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Peter Kalilow Leaving MTA

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PostPosted: Tue May 08, 2007 7:15 pm    Post subject: Peter Kalilow Leaving MTA Reply with quote

New York CityChairman leaving MTA
Some say Peter Kalikow's power was weakened after Spitzer named a new executive director

May 8, 2007

Signaling a changing of the guard at the top of the country's largest mass transit system, Peter S. Kalikow announced yesterday his long-expected resignation as chairman of the MTA.

"Make no mistake about it, this is one tough job," Kalikow told reporters at the Park Avenue headquarters of his real estate development firm. "There is no job that I can think of that has such an enormous impact on the daily life of so many people."

Kalikow has served as head of the Metropolitan Transportation Authority, which controls the city subway system and the Long Island and Metro-North railroads, since 2001.

He will remain in the position until Gov. Eliot Spitzer, who oversees the agency, appoints a replacement in the next few weeks.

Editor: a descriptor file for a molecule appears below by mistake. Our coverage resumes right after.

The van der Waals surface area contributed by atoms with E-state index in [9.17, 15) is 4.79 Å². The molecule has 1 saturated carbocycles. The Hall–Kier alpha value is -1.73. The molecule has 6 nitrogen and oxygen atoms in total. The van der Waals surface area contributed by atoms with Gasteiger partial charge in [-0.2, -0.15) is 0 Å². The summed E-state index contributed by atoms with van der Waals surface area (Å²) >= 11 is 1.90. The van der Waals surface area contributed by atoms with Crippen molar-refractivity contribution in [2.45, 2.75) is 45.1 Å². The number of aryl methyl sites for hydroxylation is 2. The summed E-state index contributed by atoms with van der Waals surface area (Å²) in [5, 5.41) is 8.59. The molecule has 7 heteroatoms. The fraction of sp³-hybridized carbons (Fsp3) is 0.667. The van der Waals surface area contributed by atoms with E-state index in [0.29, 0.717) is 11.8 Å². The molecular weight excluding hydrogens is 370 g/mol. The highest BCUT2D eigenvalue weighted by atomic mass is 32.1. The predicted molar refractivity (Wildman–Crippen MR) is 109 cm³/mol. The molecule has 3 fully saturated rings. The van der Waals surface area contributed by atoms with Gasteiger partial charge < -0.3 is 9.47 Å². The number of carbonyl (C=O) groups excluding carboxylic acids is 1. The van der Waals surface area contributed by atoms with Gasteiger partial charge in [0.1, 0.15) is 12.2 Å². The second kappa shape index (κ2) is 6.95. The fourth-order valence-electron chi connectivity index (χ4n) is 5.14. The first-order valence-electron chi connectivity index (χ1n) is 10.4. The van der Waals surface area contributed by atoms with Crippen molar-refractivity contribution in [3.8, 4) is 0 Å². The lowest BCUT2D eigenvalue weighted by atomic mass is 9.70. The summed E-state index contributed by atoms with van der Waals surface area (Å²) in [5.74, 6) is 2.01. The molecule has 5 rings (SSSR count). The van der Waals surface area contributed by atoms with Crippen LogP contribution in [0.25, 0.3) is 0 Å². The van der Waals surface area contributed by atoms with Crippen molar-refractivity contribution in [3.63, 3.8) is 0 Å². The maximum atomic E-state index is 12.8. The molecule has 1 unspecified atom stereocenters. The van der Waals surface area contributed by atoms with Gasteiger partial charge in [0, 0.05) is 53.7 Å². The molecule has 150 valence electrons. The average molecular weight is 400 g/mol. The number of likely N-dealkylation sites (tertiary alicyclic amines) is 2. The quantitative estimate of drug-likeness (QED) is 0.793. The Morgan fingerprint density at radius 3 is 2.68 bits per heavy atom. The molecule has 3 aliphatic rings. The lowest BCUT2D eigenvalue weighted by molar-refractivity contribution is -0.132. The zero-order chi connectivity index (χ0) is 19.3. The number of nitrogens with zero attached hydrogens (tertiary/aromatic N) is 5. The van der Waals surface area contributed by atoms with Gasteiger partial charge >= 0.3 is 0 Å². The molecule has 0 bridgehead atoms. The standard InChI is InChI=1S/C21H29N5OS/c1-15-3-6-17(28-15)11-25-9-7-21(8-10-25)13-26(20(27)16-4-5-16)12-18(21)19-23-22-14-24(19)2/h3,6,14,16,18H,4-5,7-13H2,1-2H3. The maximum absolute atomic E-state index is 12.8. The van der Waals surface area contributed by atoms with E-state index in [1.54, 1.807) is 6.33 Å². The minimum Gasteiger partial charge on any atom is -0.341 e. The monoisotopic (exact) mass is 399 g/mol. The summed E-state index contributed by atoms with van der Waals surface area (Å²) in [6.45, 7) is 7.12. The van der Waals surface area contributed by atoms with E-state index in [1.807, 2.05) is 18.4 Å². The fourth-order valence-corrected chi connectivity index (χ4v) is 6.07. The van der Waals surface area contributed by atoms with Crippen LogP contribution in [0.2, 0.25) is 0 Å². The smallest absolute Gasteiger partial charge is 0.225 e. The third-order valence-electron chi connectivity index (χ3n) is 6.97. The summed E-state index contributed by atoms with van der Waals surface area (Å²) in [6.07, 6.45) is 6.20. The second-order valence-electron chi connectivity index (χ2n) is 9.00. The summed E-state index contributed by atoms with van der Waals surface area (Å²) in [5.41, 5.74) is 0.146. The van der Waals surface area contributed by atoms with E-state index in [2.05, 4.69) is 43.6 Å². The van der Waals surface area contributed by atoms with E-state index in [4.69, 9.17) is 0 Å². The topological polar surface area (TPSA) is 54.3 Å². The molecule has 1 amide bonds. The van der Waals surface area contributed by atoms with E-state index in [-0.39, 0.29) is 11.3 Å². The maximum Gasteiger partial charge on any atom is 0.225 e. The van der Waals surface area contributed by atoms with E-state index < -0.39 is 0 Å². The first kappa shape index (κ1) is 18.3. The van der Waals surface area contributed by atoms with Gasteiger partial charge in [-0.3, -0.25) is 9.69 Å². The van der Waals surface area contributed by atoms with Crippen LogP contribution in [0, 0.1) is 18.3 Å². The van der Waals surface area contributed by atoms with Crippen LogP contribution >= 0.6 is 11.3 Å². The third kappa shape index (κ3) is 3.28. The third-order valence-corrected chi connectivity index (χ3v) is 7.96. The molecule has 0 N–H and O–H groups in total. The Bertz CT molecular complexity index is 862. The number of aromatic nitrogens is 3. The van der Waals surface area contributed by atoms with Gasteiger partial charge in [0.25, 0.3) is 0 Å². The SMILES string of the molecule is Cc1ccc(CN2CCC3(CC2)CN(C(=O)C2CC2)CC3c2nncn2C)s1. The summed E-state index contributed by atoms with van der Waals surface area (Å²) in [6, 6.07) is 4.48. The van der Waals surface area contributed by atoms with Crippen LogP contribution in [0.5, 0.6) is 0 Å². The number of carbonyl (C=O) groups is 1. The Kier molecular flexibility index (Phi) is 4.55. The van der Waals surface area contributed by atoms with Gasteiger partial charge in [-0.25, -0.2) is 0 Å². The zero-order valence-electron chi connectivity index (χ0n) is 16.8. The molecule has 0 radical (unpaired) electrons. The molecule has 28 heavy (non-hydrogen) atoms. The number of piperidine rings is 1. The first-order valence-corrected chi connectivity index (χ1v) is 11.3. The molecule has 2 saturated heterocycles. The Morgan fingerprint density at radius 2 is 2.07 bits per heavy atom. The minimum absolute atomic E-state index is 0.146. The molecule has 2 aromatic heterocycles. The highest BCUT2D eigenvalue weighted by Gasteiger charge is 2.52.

Observers say Kalikow's power has been on the wane since January, when Spitzer appointed Elliot G. Sander as MTA's executive director and chief executive.

"Most people view the transition at this point as already having taken place," said Jonathan Orcutt, executive director of the Tri-State Transportation Campaign, an advocacy group. "The model of having a rich guy who doesn't need to be paid heading the MTA will probably go by the wayside."

Kalikow won praise for a capital improvement project that included the purchase of 4,400 new subway cars, progress on the new Second Avenue subway line and the planned extension of the No. 7 line to the West Side.

He also weathered tough times during the December 2005 transit strike, which halted subway and bus service in the city for nearly three days and cost the city nearly $1 billion.

Riders were not expected to see any immediate changes to the running of the agency. But when asked about the possibility of subway and bus fare hikes, Sander said: "It is still a real possibility."

Kalikow said the advice he has given Sander both privately and publicly is to "raise fares only as a last resort, but do not keep the fares artificially low."

The transit workers union declined to comment on the resignation.
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